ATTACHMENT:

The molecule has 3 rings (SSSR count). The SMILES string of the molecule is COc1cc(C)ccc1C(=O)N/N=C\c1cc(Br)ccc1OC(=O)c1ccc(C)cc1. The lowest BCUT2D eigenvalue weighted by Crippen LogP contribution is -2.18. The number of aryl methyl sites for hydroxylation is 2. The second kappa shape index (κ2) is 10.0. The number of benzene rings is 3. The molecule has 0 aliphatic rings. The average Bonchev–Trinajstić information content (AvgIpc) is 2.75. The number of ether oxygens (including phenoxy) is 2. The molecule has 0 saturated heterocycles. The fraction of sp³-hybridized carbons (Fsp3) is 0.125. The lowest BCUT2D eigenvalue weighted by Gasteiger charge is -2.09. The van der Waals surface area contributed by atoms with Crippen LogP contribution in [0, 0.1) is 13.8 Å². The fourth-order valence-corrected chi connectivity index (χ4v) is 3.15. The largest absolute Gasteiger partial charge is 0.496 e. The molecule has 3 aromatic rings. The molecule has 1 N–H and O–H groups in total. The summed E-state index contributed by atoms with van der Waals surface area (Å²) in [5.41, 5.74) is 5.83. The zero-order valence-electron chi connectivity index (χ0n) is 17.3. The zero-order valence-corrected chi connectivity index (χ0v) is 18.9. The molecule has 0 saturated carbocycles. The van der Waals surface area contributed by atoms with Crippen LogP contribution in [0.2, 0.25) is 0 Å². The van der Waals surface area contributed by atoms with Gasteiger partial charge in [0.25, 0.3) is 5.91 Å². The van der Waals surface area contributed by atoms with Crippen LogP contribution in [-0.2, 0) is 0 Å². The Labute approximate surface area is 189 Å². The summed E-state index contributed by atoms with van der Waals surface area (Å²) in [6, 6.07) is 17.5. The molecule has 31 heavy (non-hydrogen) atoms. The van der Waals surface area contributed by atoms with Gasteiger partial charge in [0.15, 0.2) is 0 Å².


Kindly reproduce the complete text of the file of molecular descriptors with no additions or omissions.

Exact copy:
The molecule has 3 rings (SSSR count). The SMILES string of the molecule is COc1cc(C)ccc1C(=O)N/N=C\c1cc(Br)ccc1OC(=O)c1ccc(C)cc1. The lowest BCUT2D eigenvalue weighted by Crippen LogP contribution is -2.18. The number of aryl methyl sites for hydroxylation is 2. The second kappa shape index (κ2) is 10.0. The number of benzene rings is 3. The molecule has 0 aliphatic rings. The average Bonchev–Trinajstić information content (AvgIpc) is 2.75. The number of ether oxygens (including phenoxy) is 2. The molecule has 0 saturated heterocycles. The fraction of sp³-hybridized carbons (Fsp3) is 0.125. The lowest BCUT2D eigenvalue weighted by Gasteiger charge is -2.09. The van der Waals surface area contributed by atoms with Crippen LogP contribution in [0, 0.1) is 13.8 Å². The fourth-order valence-corrected chi connectivity index (χ4v) is 3.15. The largest absolute Gasteiger partial charge is 0.496 e. The molecule has 3 aromatic rings. The molecule has 1 N–H and O–H groups in total. The summed E-state index contributed by atoms with van der Waals surface area (Å²) in [5.41, 5.74) is 5.83. The zero-order valence-electron chi connectivity index (χ0n) is 17.3. The zero-order valence-corrected chi connectivity index (χ0v) is 18.9. The molecule has 0 saturated carbocycles. The van der Waals surface area contributed by atoms with Crippen LogP contribution in [0.2, 0.25) is 0 Å². The van der Waals surface area contributed by atoms with Gasteiger partial charge in [0.25, 0.3) is 5.91 Å². The van der Waals surface area contributed by atoms with Crippen LogP contribution in [-0.2, 0) is 0 Å². The Labute approximate surface area is 189 Å². The summed E-state index contributed by atoms with van der Waals surface area (Å²) in [6, 6.07) is 17.5. The molecule has 31 heavy (non-hydrogen) atoms. The van der Waals surface area contributed by atoms with Gasteiger partial charge in [0.15, 0.2) is 0 Å².